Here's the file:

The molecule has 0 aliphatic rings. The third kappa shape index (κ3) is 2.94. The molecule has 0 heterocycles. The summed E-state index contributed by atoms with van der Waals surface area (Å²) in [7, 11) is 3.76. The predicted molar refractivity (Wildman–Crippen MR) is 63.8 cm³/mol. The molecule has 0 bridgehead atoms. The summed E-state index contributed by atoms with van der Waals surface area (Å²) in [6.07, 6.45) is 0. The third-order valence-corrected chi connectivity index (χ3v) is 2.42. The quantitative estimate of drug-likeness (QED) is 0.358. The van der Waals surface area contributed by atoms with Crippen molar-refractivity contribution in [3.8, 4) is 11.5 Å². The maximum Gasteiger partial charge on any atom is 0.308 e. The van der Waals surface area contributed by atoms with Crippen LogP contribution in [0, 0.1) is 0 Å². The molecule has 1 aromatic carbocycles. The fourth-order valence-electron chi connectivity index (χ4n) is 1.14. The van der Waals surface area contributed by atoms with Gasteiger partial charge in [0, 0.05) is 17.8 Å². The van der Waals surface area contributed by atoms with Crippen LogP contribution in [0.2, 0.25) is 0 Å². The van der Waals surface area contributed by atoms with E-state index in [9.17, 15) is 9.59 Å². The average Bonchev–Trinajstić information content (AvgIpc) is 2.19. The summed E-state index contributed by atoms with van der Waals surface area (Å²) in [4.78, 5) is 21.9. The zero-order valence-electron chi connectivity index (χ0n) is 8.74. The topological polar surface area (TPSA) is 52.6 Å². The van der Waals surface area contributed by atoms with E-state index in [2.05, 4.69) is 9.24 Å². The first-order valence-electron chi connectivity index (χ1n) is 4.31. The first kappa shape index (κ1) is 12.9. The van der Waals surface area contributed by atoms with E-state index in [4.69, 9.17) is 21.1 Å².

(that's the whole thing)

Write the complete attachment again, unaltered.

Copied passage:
The molecule has 0 aliphatic rings. The third kappa shape index (κ3) is 2.94. The molecule has 0 heterocycles. The summed E-state index contributed by atoms with van der Waals surface area (Å²) in [7, 11) is 3.76. The predicted molar refractivity (Wildman–Crippen MR) is 63.8 cm³/mol. The molecule has 0 bridgehead atoms. The summed E-state index contributed by atoms with van der Waals surface area (Å²) in [6.07, 6.45) is 0. The third-order valence-corrected chi connectivity index (χ3v) is 2.42. The quantitative estimate of drug-likeness (QED) is 0.358. The van der Waals surface area contributed by atoms with Crippen molar-refractivity contribution in [3.8, 4) is 11.5 Å². The maximum Gasteiger partial charge on any atom is 0.308 e. The van der Waals surface area contributed by atoms with Crippen LogP contribution in [0, 0.1) is 0 Å². The molecule has 1 aromatic carbocycles. The fourth-order valence-electron chi connectivity index (χ4n) is 1.14. The van der Waals surface area contributed by atoms with Gasteiger partial charge in [0, 0.05) is 17.8 Å². The van der Waals surface area contributed by atoms with Crippen LogP contribution in [0.2, 0.25) is 0 Å². The van der Waals surface area contributed by atoms with E-state index in [9.17, 15) is 9.59 Å². The average Bonchev–Trinajstić information content (AvgIpc) is 2.19. The summed E-state index contributed by atoms with van der Waals surface area (Å²) in [4.78, 5) is 21.9. The zero-order valence-electron chi connectivity index (χ0n) is 8.74. The topological polar surface area (TPSA) is 52.6 Å². The van der Waals surface area contributed by atoms with E-state index in [2.05, 4.69) is 9.24 Å². The first-order valence-electron chi connectivity index (χ1n) is 4.31. The first kappa shape index (κ1) is 12.9. The van der Waals surface area contributed by atoms with E-state index in [4.69, 9.17) is 21.1 Å².